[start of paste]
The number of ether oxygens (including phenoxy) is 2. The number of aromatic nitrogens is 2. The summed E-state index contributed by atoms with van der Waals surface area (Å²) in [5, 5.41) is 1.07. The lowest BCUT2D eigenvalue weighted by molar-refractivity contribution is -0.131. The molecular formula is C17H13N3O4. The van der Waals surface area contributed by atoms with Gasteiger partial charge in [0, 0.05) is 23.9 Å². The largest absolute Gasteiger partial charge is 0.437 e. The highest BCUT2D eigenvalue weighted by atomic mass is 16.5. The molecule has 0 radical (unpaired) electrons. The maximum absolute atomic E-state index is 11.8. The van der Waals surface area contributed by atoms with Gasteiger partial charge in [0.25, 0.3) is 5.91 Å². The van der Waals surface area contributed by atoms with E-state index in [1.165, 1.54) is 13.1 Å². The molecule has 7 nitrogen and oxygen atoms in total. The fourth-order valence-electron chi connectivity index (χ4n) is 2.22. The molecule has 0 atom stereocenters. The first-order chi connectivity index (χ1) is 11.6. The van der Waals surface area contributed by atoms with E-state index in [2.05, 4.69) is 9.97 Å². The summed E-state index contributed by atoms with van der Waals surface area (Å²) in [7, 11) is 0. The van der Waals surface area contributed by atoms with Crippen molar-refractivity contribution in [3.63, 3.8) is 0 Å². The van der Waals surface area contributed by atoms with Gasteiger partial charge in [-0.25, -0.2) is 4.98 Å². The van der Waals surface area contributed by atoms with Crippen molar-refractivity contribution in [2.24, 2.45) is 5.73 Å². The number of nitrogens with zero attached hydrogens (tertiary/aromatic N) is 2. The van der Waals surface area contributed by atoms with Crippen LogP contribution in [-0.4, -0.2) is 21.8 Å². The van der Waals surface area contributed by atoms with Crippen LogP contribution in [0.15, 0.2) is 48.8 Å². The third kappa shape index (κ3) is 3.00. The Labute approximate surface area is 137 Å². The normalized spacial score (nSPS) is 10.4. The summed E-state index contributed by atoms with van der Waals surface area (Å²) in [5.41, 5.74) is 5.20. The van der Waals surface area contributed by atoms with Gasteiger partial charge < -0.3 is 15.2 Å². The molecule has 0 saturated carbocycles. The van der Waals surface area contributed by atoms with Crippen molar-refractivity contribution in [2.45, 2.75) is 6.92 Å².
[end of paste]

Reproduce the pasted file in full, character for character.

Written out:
The number of ether oxygens (including phenoxy) is 2. The number of aromatic nitrogens is 2. The summed E-state index contributed by atoms with van der Waals surface area (Å²) in [5, 5.41) is 1.07. The lowest BCUT2D eigenvalue weighted by molar-refractivity contribution is -0.131. The molecular formula is C17H13N3O4. The van der Waals surface area contributed by atoms with Gasteiger partial charge in [0, 0.05) is 23.9 Å². The largest absolute Gasteiger partial charge is 0.437 e. The highest BCUT2D eigenvalue weighted by atomic mass is 16.5. The molecule has 0 radical (unpaired) electrons. The maximum absolute atomic E-state index is 11.8. The van der Waals surface area contributed by atoms with Gasteiger partial charge in [0.25, 0.3) is 5.91 Å². The van der Waals surface area contributed by atoms with E-state index in [1.165, 1.54) is 13.1 Å². The molecule has 7 nitrogen and oxygen atoms in total. The fourth-order valence-electron chi connectivity index (χ4n) is 2.22. The molecule has 0 atom stereocenters. The first-order chi connectivity index (χ1) is 11.6. The van der Waals surface area contributed by atoms with E-state index in [2.05, 4.69) is 9.97 Å². The summed E-state index contributed by atoms with van der Waals surface area (Å²) in [7, 11) is 0. The van der Waals surface area contributed by atoms with Crippen molar-refractivity contribution in [3.63, 3.8) is 0 Å². The van der Waals surface area contributed by atoms with Gasteiger partial charge in [-0.25, -0.2) is 4.98 Å². The van der Waals surface area contributed by atoms with Crippen molar-refractivity contribution in [2.24, 2.45) is 5.73 Å². The number of nitrogens with zero attached hydrogens (tertiary/aromatic N) is 2. The van der Waals surface area contributed by atoms with Crippen LogP contribution in [-0.4, -0.2) is 21.8 Å². The van der Waals surface area contributed by atoms with Crippen LogP contribution in [0.15, 0.2) is 48.8 Å². The third kappa shape index (κ3) is 3.00. The Labute approximate surface area is 137 Å². The normalized spacial score (nSPS) is 10.4. The summed E-state index contributed by atoms with van der Waals surface area (Å²) in [5.41, 5.74) is 5.20. The van der Waals surface area contributed by atoms with Gasteiger partial charge < -0.3 is 15.2 Å². The molecule has 0 saturated carbocycles. The van der Waals surface area contributed by atoms with Crippen molar-refractivity contribution in [2.45, 2.75) is 6.92 Å².